War and the Western Tradition
I was recently listening to a recorded lecture by American Philosopher L. Ron Hubbard in which he described a key difference between the Eastern and Western viewpoints.
When mankind in the northern hemisphere was developing, the people in the East had to contend with a pretty rough environment - desert, barren lands, rugged mountains, freezing winters, monsoons, poor food supply, etc., etc. So they developed a philosophy of endurance. If you could endure you could survive.
A recent example of this was a Chinese man whose boat lost its engine in a storm and drifted out into the Pacific (this was off the coast of California). He was thought to have died. Then after months and months his boat drifted relatively close to the coast of Mexico and he was picked up by the Life Guard. He'd lived by collecting rain water to drink and by catching fish. He had endured.
Mankind in the West developed a different philosophy. They had plentiful game, plenty of shelter and a relatively gentle climate. If you could get close enough to an animal to hit it with a club or a spear or whatever and you hit it hard enough, then you ate. So Western man developed the philosophy of strike an overwhelming blow.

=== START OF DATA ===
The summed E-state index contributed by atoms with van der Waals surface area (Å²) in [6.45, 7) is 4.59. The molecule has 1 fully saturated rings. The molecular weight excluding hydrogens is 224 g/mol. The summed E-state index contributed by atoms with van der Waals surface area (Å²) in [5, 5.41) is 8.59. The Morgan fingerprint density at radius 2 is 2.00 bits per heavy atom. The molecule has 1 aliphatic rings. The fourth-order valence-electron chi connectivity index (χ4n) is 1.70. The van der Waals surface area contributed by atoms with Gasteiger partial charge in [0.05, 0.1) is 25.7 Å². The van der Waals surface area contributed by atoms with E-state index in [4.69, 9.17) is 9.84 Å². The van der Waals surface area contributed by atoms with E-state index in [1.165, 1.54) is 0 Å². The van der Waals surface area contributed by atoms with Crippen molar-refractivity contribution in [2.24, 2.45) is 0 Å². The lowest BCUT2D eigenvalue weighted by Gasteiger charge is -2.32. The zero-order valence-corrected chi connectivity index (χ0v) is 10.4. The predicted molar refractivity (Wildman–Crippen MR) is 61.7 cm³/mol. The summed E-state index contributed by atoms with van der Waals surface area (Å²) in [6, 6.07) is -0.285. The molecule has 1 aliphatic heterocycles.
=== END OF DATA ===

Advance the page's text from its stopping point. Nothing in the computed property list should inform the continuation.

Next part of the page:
A recent example of this philosophy in action is the Iraq war. The US went in with the idea that all they had to do was strike an overwhelming blow and it would all be over.
The only trouble with the "overwhelming blow" idea is that it may work well when you are hunting animals, but it fails when you are dealing with a country made up of millions of human beings. Following this philosophy to its ultimate conclusion would require that you kill everyone in the country to bring about peace. Not a very desirable outcome.
We must hope that someone in the US Government manages to snap out of this Western tradition of "stike an overwhelming blow" and that they realize how unworkable it actually is.